Beaches near Santa Marta

Although it presents us with a beautiful sunset, the beach in the center of Santa Marta is not the best for swimming. To toast under the sun and then cool off in the Caribbean Sea, the best options require some travel. Rodadero It is just 10 minutes from the center, in Gaira Bay, and is one of the favorites of those visiting the city, both for its practicality and the huge hotel offer in the region, as well as for the liveliness of the bars, nightclubs and restaurants on the waterfront. It is a more modern region with greater purchasing power, perfect for those who want to party.

In the same bay of Gaira is the White beach. Much quieter than its neighbor – especially during the week – it can only be accessed via a trail or a short boat trip from Rodadero. The place is famous for water activities, such as snorkeling.

With a more hippie soul, the small fishing village of Taganga It tends to attract backpackers and those interested in diving and natural life. It is 6 kilometers from the center of Santa Marta, where direct buses leave. The place is also one of the gateways to Tayrona National Park, by sea and land, and a base for many boat trips sold in small local agencies.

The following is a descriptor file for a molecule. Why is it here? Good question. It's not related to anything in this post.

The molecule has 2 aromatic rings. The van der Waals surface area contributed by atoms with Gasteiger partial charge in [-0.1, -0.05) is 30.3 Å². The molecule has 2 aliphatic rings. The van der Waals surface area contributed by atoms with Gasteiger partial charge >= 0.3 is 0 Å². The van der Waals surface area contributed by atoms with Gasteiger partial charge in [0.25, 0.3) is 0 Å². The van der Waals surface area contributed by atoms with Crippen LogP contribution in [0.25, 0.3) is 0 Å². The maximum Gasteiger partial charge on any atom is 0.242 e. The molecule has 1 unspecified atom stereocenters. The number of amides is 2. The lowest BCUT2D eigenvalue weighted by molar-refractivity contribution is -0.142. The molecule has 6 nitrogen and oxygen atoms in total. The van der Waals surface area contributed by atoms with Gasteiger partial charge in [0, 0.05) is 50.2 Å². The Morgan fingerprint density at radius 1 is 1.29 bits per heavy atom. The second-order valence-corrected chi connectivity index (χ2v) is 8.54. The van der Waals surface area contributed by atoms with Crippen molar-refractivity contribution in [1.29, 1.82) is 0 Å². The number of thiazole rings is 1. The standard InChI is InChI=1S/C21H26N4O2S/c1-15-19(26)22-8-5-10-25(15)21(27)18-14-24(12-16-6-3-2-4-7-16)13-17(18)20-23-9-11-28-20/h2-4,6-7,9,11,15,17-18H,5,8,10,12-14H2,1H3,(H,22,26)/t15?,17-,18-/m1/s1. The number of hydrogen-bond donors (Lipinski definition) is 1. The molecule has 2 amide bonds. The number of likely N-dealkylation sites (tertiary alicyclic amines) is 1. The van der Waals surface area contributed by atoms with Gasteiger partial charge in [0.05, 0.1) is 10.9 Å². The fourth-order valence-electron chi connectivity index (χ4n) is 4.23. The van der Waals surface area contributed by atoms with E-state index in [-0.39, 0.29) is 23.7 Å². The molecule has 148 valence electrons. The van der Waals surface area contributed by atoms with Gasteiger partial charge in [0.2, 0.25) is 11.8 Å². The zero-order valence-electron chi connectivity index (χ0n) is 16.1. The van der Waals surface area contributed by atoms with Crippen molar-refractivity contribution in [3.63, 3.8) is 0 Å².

This is one of the most famous diving spots in the country, which is why there are several diving schools spread across the center. Make sure the one you choose has all safety certifications. The beach inside the town is quite small, but it's worth the expense if what you want is a swim and a good, cheap local meal.

Aerial view of Taganga

Aerial view of Taganga. Photo: Shutterstock, Lucie Parizkova

The best options, however, are further away from the center of Taganga. With a 30-minute trail across a hill that cuts through the coast, you reach Big beachHowever, the route is not highly recommended by local residents, as there are several reports of theft along this route. The place is also accessible by boat (6 thousand Colombian pesos, round trip).

5 kilometers from Santa Marta, towards Tayrona Park, Palomino It is known for being one of the most beautiful beaches in the region, where the sea meets rivers, mountains and a charming village. The sea is beautiful, but too rough for swimming. One of the visitors' favorite activities is going down the river kayaking or huge tubes. This activity will be offered to you by tourist hunters as soon as you arrive in Palomino and, with a guide, costs around 30 thousand pesos. From there there are also trails through the Sierra Nevada, where you can see indigenous communities. There are buses from the center of Santa Marta to Palomino.

The Quinta de San Pedro Alejandrino

Avenida del Libertador s/n

Simón Bolivar died on that farm in 1830. Today, the place houses a botanical garden, the Museo Bolivariano de Arte Contemporáneo, with work by artists from the Bolivarian countries (Colombia, Panama, Venezuela, Peru, Bolivia and Ecuador) and a house- museum with Bolívar's personal objects, including the room in which he spent the last months of his life.

Tayrona National Park

Tayrona National Park